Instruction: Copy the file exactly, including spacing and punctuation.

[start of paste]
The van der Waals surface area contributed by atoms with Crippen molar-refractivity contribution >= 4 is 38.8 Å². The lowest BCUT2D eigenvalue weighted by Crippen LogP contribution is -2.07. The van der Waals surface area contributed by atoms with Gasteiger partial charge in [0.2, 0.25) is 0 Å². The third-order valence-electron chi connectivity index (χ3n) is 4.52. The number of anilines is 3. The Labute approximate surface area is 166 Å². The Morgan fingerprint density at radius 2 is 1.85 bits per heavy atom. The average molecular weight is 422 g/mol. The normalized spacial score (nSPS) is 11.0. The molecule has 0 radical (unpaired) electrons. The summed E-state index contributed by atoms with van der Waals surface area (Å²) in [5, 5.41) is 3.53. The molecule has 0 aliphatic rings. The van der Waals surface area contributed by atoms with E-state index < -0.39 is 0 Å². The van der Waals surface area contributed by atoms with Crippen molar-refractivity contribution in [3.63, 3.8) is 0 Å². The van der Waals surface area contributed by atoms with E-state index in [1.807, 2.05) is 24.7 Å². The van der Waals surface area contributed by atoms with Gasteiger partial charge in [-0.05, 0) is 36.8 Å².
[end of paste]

The van der Waals surface area contributed by atoms with Crippen molar-refractivity contribution >= 4 is 38.8 Å². The lowest BCUT2D eigenvalue weighted by Crippen LogP contribution is -2.07. The van der Waals surface area contributed by atoms with Gasteiger partial charge in [0.2, 0.25) is 0 Å². The third-order valence-electron chi connectivity index (χ3n) is 4.52. The number of anilines is 3. The Labute approximate surface area is 166 Å². The Morgan fingerprint density at radius 2 is 1.85 bits per heavy atom. The average molecular weight is 422 g/mol. The normalized spacial score (nSPS) is 11.0. The molecule has 0 radical (unpaired) electrons. The summed E-state index contributed by atoms with van der Waals surface area (Å²) in [5, 5.41) is 3.53. The molecule has 0 aliphatic rings. The van der Waals surface area contributed by atoms with E-state index < -0.39 is 0 Å². The van der Waals surface area contributed by atoms with Crippen molar-refractivity contribution in [3.63, 3.8) is 0 Å². The van der Waals surface area contributed by atoms with E-state index in [1.807, 2.05) is 24.7 Å². The van der Waals surface area contributed by atoms with Gasteiger partial charge in [-0.05, 0) is 36.8 Å².